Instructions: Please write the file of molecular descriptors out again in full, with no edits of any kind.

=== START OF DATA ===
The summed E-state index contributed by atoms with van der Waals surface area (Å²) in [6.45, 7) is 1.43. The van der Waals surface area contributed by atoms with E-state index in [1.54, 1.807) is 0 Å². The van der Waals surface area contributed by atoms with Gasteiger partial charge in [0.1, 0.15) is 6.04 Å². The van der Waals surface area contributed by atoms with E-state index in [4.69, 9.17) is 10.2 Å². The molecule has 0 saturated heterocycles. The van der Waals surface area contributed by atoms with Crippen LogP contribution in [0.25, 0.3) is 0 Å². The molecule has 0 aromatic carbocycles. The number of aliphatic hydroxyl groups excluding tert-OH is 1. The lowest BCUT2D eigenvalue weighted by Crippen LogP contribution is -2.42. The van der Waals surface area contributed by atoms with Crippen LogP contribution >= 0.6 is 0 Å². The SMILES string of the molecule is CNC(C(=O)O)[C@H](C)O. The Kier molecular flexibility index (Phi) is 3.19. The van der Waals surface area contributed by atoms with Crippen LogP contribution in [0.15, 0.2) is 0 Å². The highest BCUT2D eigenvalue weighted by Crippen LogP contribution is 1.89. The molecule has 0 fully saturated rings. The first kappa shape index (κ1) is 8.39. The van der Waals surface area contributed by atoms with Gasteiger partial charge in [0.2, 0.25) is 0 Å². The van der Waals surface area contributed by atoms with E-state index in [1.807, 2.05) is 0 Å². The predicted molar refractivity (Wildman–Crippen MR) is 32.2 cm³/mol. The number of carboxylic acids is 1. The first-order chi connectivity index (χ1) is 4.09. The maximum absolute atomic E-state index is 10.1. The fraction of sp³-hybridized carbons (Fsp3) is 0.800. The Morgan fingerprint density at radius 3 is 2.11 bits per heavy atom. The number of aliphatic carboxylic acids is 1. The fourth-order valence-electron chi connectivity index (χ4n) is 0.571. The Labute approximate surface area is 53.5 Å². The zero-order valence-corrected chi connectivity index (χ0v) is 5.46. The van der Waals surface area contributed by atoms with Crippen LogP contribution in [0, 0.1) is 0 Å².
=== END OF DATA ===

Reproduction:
The summed E-state index contributed by atoms with van der Waals surface area (Å²) in [6.45, 7) is 1.43. The van der Waals surface area contributed by atoms with E-state index in [1.54, 1.807) is 0 Å². The van der Waals surface area contributed by atoms with Gasteiger partial charge in [0.1, 0.15) is 6.04 Å². The van der Waals surface area contributed by atoms with E-state index in [4.69, 9.17) is 10.2 Å². The molecule has 0 saturated heterocycles. The van der Waals surface area contributed by atoms with Crippen LogP contribution in [0.25, 0.3) is 0 Å². The molecule has 0 aromatic carbocycles. The number of aliphatic hydroxyl groups excluding tert-OH is 1. The lowest BCUT2D eigenvalue weighted by Crippen LogP contribution is -2.42. The van der Waals surface area contributed by atoms with Crippen LogP contribution >= 0.6 is 0 Å². The SMILES string of the molecule is CNC(C(=O)O)[C@H](C)O. The Kier molecular flexibility index (Phi) is 3.19. The van der Waals surface area contributed by atoms with Crippen LogP contribution in [0.15, 0.2) is 0 Å². The highest BCUT2D eigenvalue weighted by Crippen LogP contribution is 1.89. The molecule has 0 fully saturated rings. The first kappa shape index (κ1) is 8.39. The van der Waals surface area contributed by atoms with Gasteiger partial charge in [0.2, 0.25) is 0 Å². The van der Waals surface area contributed by atoms with E-state index in [1.807, 2.05) is 0 Å². The predicted molar refractivity (Wildman–Crippen MR) is 32.2 cm³/mol. The number of carboxylic acids is 1. The first-order chi connectivity index (χ1) is 4.09. The maximum absolute atomic E-state index is 10.1. The fraction of sp³-hybridized carbons (Fsp3) is 0.800. The Morgan fingerprint density at radius 3 is 2.11 bits per heavy atom. The number of aliphatic carboxylic acids is 1. The fourth-order valence-electron chi connectivity index (χ4n) is 0.571. The Labute approximate surface area is 53.5 Å². The zero-order valence-corrected chi connectivity index (χ0v) is 5.46. The van der Waals surface area contributed by atoms with Crippen LogP contribution in [0, 0.1) is 0 Å².